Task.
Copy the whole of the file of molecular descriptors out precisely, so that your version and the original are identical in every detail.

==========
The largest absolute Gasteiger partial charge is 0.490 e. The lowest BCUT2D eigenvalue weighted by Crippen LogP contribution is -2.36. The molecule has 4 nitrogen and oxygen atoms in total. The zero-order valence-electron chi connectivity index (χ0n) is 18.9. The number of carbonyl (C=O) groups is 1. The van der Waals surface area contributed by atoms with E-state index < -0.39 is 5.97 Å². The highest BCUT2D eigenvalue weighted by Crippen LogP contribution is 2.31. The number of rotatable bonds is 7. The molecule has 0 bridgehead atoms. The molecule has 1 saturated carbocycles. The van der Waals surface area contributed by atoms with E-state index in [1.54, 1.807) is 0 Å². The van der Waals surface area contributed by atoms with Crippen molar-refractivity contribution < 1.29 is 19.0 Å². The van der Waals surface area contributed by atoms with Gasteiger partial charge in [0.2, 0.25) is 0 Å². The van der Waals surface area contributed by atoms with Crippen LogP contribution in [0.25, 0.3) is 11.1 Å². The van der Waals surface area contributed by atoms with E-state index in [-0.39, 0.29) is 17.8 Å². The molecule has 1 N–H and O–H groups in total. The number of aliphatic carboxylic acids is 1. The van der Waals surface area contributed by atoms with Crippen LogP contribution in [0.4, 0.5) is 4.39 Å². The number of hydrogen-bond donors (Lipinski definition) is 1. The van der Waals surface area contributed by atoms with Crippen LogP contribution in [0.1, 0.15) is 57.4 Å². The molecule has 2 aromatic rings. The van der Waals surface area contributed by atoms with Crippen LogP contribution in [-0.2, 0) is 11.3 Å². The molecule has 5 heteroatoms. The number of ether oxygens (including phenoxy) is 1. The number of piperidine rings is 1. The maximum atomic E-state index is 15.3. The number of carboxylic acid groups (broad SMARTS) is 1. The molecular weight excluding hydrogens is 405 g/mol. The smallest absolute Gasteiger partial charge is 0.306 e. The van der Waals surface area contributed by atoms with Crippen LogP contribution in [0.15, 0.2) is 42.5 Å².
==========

The largest absolute Gasteiger partial charge is 0.490 e. The lowest BCUT2D eigenvalue weighted by Crippen LogP contribution is -2.36. The molecule has 4 nitrogen and oxygen atoms in total. The zero-order valence-electron chi connectivity index (χ0n) is 18.9. The number of carbonyl (C=O) groups is 1. The van der Waals surface area contributed by atoms with E-state index < -0.39 is 5.97 Å². The highest BCUT2D eigenvalue weighted by Crippen LogP contribution is 2.31. The number of rotatable bonds is 7. The molecule has 0 bridgehead atoms. The molecule has 1 saturated carbocycles. The van der Waals surface area contributed by atoms with E-state index in [1.54, 1.807) is 0 Å². The van der Waals surface area contributed by atoms with Crippen molar-refractivity contribution < 1.29 is 19.0 Å². The van der Waals surface area contributed by atoms with Gasteiger partial charge in [0.2, 0.25) is 0 Å². The van der Waals surface area contributed by atoms with Crippen LogP contribution in [0.25, 0.3) is 11.1 Å². The van der Waals surface area contributed by atoms with E-state index in [-0.39, 0.29) is 17.8 Å². The molecule has 1 N–H and O–H groups in total. The number of aliphatic carboxylic acids is 1. The van der Waals surface area contributed by atoms with Crippen LogP contribution in [0.4, 0.5) is 4.39 Å². The number of hydrogen-bond donors (Lipinski definition) is 1. The van der Waals surface area contributed by atoms with Crippen LogP contribution in [0.1, 0.15) is 57.4 Å². The molecule has 2 aromatic rings. The van der Waals surface area contributed by atoms with Crippen LogP contribution in [-0.2, 0) is 11.3 Å². The molecule has 5 heteroatoms. The number of ether oxygens (including phenoxy) is 1. The number of piperidine rings is 1. The maximum atomic E-state index is 15.3. The number of carboxylic acid groups (broad SMARTS) is 1. The molecular weight excluding hydrogens is 405 g/mol. The smallest absolute Gasteiger partial charge is 0.306 e. The van der Waals surface area contributed by atoms with Crippen LogP contribution in [0.15, 0.2) is 42.5 Å².